lundi 25 mai 2015

What You Really Need To Know About Dense Breasts

What You Really Need To Know About Dense Breasts

From left: 1) a breast of normal density showing fat (white), fibrous tissue (pink) and glands within the rectangle, while a cancer is present (circle). This illustrates the fact that cancer can occur in breasts of any density; 2) an extremely dense benign breast without any fat, composed of pink fibrous tissue and minimal amounts of glands; 3) an extremely dense breast involved by cancer (infiltrating haphazard small glands), in contrast to Fig 2, but very similar in appearance, demonstrating the subtle similarities. (Courtesy Michael Misialek)

From left: 1) a breast of normal density showing fat (white), fibrous tissue (pink) and glands within the rectangle, while a cancer is present (circle). This illustrates the fact that cancer can occur in breasts of any density; 2) an extremely dense benign breast without any fat, composed of pink fibrous tissue and minimal amounts of glands; 3) an extremely dense breast involved by cancer (infiltrating haphazard small glands), in contrast to Fig 2, but very similar in appearance, demonstrating the subtle similarities. (Courtesy Michael Misialek)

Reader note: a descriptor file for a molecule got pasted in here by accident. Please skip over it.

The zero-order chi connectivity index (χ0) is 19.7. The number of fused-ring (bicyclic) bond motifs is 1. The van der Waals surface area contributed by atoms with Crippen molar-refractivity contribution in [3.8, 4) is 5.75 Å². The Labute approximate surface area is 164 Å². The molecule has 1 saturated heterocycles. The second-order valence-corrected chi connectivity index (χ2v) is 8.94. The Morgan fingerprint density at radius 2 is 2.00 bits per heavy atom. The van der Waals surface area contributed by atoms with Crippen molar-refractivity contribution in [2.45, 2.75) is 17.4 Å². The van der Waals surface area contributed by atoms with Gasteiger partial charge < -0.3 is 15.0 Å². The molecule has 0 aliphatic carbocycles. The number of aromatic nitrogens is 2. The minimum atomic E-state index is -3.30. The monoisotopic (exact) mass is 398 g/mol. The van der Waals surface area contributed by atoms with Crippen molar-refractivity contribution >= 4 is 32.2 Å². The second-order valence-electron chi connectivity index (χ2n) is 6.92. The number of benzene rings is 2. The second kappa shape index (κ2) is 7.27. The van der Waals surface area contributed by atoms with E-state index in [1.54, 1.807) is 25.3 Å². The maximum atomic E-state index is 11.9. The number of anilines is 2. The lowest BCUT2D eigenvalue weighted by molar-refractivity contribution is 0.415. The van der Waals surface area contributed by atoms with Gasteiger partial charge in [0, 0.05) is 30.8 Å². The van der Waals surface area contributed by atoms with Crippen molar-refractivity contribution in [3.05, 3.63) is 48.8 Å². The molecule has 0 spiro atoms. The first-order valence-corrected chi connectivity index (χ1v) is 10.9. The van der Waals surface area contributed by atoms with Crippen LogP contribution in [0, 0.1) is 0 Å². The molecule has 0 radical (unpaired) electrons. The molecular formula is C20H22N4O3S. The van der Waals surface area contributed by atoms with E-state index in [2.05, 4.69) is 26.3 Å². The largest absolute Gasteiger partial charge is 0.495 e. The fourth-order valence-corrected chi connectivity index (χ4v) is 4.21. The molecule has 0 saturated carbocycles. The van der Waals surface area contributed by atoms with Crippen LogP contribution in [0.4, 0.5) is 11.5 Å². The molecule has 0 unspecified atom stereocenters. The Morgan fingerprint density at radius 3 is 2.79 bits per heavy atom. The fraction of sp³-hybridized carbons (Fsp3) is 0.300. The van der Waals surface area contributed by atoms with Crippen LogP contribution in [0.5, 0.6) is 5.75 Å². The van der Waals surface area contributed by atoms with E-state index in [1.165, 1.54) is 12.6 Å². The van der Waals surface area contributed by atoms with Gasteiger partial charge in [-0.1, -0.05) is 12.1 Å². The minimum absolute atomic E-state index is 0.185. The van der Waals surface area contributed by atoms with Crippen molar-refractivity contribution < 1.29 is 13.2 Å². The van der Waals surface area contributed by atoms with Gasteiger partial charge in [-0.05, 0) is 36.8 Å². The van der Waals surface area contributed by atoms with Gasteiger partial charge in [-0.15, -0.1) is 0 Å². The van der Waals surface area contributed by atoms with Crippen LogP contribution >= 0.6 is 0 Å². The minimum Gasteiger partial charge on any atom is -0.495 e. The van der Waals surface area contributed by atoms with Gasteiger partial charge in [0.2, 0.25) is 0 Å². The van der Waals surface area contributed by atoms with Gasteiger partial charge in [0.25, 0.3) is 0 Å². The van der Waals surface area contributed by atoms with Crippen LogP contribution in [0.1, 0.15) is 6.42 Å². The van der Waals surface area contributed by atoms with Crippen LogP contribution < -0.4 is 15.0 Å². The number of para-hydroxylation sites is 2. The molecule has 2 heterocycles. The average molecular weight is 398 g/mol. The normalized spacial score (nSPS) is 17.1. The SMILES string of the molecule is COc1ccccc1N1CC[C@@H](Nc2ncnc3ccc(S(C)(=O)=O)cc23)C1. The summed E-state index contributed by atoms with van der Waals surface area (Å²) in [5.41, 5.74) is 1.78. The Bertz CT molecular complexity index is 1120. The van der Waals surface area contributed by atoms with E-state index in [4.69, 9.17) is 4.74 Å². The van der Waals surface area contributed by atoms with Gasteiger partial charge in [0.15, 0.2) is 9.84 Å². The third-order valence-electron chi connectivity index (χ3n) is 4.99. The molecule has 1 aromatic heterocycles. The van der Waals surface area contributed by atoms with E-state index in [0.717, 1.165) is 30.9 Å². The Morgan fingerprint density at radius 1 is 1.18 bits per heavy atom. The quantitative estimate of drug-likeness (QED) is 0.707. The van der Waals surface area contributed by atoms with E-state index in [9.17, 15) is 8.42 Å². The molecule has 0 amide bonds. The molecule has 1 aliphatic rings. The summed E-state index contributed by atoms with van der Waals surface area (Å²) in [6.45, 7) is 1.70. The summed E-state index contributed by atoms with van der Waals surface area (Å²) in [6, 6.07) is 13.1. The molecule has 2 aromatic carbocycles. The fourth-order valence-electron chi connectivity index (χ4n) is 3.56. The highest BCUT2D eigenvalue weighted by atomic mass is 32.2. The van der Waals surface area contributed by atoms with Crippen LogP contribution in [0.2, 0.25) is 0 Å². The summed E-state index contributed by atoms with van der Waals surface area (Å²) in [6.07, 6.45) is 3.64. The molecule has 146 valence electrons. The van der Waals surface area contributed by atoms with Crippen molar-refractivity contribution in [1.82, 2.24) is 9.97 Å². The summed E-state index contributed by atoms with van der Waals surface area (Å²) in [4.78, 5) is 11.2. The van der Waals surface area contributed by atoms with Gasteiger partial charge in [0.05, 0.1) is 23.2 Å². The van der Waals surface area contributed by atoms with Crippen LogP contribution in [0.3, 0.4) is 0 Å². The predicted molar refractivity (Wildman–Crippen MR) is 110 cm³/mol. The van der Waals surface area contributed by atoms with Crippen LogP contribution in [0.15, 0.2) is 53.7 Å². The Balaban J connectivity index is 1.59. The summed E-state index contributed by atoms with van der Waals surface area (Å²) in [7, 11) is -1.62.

By Michael Misialek, M.D.
Guest Contributor

Reading the pathology request on my next patient, I saw she was a 55-year-old with an abnormality on her mammogram. Upon further investigation I discovered she had dense breasts and a concerning “radiographic opacity.” The suspicion of cancer was high based on these findings and so, a breast biopsy had been recommended. As I placed the slide on my microscope and brought the tissues into focus, I immediately recognized the patterns of an invasive cancer. Unfortunately the suspicion had proven correct.

Just a few patients earlier, an almost identical history had prompted another breast biopsy. This time the results were far different, a benign finding and obviously a sense of relief for the woman. Every day these stories unfold; the never ending workup of abnormal mammogram findings. Both radiographically and microscopically, it can be challenging at times sorting out these diagnoses, particularly in the face of dense breasts.

But what, exactly, are dense breasts and why are they suddenly in the news?

Breast Tissue 101